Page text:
Wednesday, March 28, 2012

Magic Johnson Buys Los Angeles Dodgers

Magic Johnson is a very shrewd and successful businessman.

I heard him speak in 2008. At that time I wrote:
Former NBA great Magic Johnson was the keynote speaker at the opening of the AFP conference. Although I am a big NBA basketball fan, I was only lukewarm interested in attending his speech. With crisis brewing all around, the last thing I needed was to hear Magic describe how his no look passes always hit their man. Was I in for a surprise. Magic has got to be one of the most interesting business success stories going and the kind of role model urban youth need.

I always knew that Magic had launched a few move theatres after he retired from the NBA, but I never realized he is a mogul.

He owns 119 Starbucks, a bunch of 24 Hour Fitness operations, he supplies beef to half the Burger Kings in the United States and he raised a billion dollars just before the markets turned down, so he has a billion dollars cash on the sideline waiting for further declines in real estate, before he plunges in.

Read the rest here.


  1. A few years ago (2009) when I was at a conference Magic was the key note speaker. I almost didn't go thinking he would be have nothing useful to say. Well, I was wrong. This guy is probably one of the most incredible business people you will ever listen too. Everything he does is innovative. The best thing though came when someone asked him what he wanted to be remembered for. It was kind of a lead in question to all the charitable work he does or maybe his time on the court. However, his answer shocked everyone. He said he wanted to be known as a great businessman that created jobs for people that otherwise wouldn't have had the opportunity of joining the workforce. He even said at one point that giving away money is easy and probably the least effective way to help people. He then went on to say that the best way to help people is to create a profitable business that employs thousands of people.

    BTW, I thought he sold his Starbucks coffee stores back to Starbucks for something like half a billion.

  2. I'm not sure what's happened to make this team worth so much since Pauper Frank bought them in 2004 for $430 million. As a Dodgers fan I can tell you how extremely poorly the McCourts ran this franchise. The fan base is smaller and softer. The stadium is in disrepair. People are talking about replacing it. Can anyone make sense of this? I suppose that TV contracts might have changed significantly since then, and that could account for this valuation. But is it possible that this is just a huge wad of Bernanke's funny money finding someplace to go?

    RW, what do you say?

  3. I would be impressed if he was successful without favorable government benefits.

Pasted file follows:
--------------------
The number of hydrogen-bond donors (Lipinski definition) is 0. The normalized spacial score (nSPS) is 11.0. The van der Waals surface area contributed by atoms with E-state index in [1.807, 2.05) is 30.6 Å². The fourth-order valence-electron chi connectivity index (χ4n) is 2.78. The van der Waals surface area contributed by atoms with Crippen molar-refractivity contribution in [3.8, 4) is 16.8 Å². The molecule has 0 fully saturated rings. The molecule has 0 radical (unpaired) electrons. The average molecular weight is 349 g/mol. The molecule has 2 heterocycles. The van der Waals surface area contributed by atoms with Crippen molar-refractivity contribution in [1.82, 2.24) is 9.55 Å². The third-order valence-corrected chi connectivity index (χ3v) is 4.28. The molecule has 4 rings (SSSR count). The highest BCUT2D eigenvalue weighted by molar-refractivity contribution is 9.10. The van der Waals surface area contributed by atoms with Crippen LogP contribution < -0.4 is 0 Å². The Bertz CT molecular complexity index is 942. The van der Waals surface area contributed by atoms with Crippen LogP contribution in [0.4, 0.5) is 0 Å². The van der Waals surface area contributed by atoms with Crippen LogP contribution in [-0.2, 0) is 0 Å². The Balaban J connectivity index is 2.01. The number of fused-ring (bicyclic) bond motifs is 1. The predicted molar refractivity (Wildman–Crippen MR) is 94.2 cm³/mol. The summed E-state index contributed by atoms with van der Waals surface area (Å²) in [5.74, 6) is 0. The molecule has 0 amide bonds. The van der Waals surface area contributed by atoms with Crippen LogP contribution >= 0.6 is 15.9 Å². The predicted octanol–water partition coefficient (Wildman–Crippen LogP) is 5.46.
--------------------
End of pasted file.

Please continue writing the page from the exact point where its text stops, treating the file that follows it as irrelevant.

4. I tend to like anybody with a strong business message. The fact that Magic says that business is the best form of charity speaks well of him as an ambassador for business. But I tend to empathize with Anonymous @ 2:55pm. I like Magic. I loved watching him play basketball with the Lakers. And I am sure that he was a quick study on the different business models that he observed in the league and while travelling with and for the Lakers, and with contract negotiations. From a business standpoint, one of the features of a superstar are the product endorsements. Think Tiger. Wenzel says that in order to do well in business, you got to get out there . Well, as a professional NBA player, Magic got out there. But Magic is connected. My cynical strain says that the whole AIDS confession was a PR move to make it an issue inside a very lucrative corporation--the NBA--with its media contracts and its wildly popular league. Once Magic went public with a personal health issue, he joined businessmen in LA and began buying up real estate in Baldwin Hills, creating movie theater chains, and joining key business deals on prime downtown LA property. Then franchises. Within a few years of his "tragic" confession, Magic had his own TV talk show and an expanding franchise business. He was making more money as a businessman than as a forward with the Lakers. Is it a case of him making great things from a bad situation? Maybe. I don't want to begrudge anybody's success, though so far my critique is bordering on the begrudging. I just think that the confession was bankrolled by big pharma to pursue several different agendas. Who comes out and says "I got AIDS"? The statement itself is false. AIDS is an acquired condition. Not a death sentence upon hearing that someone has a particular virus floating around in their system. Magic’s confession builds support for AIDS funding. Think Cancer funding. Think Heart funding. Each of these are lucrative; each is big business. AIDS is an acquired condition, no something you have after a single blood test. Once it was “known” that Magic had AIDS, to sell the story and tragedy color commentators would interview him as he sat passively in the stands of a game in a city around the country and ask him personal questions about how he was coping with his "condition." It was a promotional for the AIDS drugs. Those AIDS drugs are responsible for more AIDS deaths than AIDS itself. Was Magic pimping for big Pharma? You decide. I think that he made a ton of money to bring AIDS out of a condemning light and put it under a sympathetic light, to pull the topic out of its original seedy context of gay bar sex scenes and poor black communities around the world to a top tier athlete. If he could get it, anybody could. The racist component to his confession was that nobody questioned the promiscuity of a professional black athlete. What was the purpose of Magic’s confession versus coming out of the closet? Was it to humanize AIDS and legitimize it for federal funding? Was it to humanize AIDS AND, through a series of follow-up interviews of Magic by media color commentators down on the court and in the stands asking intimate questions about his health, argue the pro-Big Pharma case that only drugs can save us from catastrophic conditions like AIDS? I've heard through the years how professional sports leagues were notorious for drug dealing (Allen Iverson, et al., tatted and ratted) a drug dealer. Was Magic the legitimate pimp for big pharma? I am glad that Wenzel posted this and celebrated Magic's successes. Just not sure that Magic is, as Anonymous @2:55 asserts, a free-market guy.